A second idea to have been embraced by net-centrists is service-oriented architecture (SOA). A SOA extends the server-client relationship often found in local networks across the enterprise. Commonly needed services may be performed in a central location, rather than on a user's machine or the local server.

Though originally embraced for their IT economies, SOAs are also a form of posting, providing a means to proliferate a rich set of services across the enterprise, even to users whose own enclaves might be incapable of supporting or inventing such capabilities on their own. Like TPPU, the success of SOA is limited by the willingness of service-developers to offer those services. For the user or host of the service, however, it also shares with TPPU integrity concerns: In a nutshell, is this new posted element -- whether data or service -- safe to use?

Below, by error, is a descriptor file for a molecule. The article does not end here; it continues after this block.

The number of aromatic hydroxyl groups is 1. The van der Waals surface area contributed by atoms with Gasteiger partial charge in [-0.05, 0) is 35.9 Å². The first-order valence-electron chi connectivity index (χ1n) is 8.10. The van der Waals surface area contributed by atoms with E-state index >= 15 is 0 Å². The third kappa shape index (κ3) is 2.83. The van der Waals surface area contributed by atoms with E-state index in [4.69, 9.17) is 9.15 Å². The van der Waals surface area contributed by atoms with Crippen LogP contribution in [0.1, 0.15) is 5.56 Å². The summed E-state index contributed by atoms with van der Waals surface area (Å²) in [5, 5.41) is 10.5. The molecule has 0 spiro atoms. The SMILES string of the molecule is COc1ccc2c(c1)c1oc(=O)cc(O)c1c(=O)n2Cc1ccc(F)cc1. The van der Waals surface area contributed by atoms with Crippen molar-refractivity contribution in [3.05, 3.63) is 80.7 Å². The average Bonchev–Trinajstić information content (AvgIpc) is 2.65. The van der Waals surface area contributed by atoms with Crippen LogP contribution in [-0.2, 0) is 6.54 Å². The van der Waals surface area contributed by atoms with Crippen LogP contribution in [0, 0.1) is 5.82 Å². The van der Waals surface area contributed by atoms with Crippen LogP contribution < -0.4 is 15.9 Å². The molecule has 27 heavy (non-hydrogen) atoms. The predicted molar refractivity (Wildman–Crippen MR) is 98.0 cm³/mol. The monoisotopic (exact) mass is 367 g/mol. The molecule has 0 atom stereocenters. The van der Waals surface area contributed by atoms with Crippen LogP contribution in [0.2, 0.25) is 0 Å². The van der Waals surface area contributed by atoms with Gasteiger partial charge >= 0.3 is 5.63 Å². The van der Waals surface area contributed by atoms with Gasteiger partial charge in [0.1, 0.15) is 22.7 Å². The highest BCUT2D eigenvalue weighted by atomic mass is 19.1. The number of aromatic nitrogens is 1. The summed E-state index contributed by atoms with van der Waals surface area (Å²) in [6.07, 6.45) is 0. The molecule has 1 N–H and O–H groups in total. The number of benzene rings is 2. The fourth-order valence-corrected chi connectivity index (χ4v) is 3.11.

Given sufficient investment, today's information assurance approaches seem capable of successfully tackling the issues involved in securing TPPU and SOA. These frameworks remain essentially transactional, much like the point-to-point communications of the pre-networked world.

Cryptographically bound metadata will address issues of provenance and integrity, and we'll eventually work out secure middleware and a way to certify and accredit services. TPPU and SOA were a good start, but they are not what the Internet looks like today. Although it starts with people posting, posting doesn't begin to describe the complex associations that emerge among contributors, consumers, data and services. The Internet content revolution presents a fundamental challenge to our IA paradigms.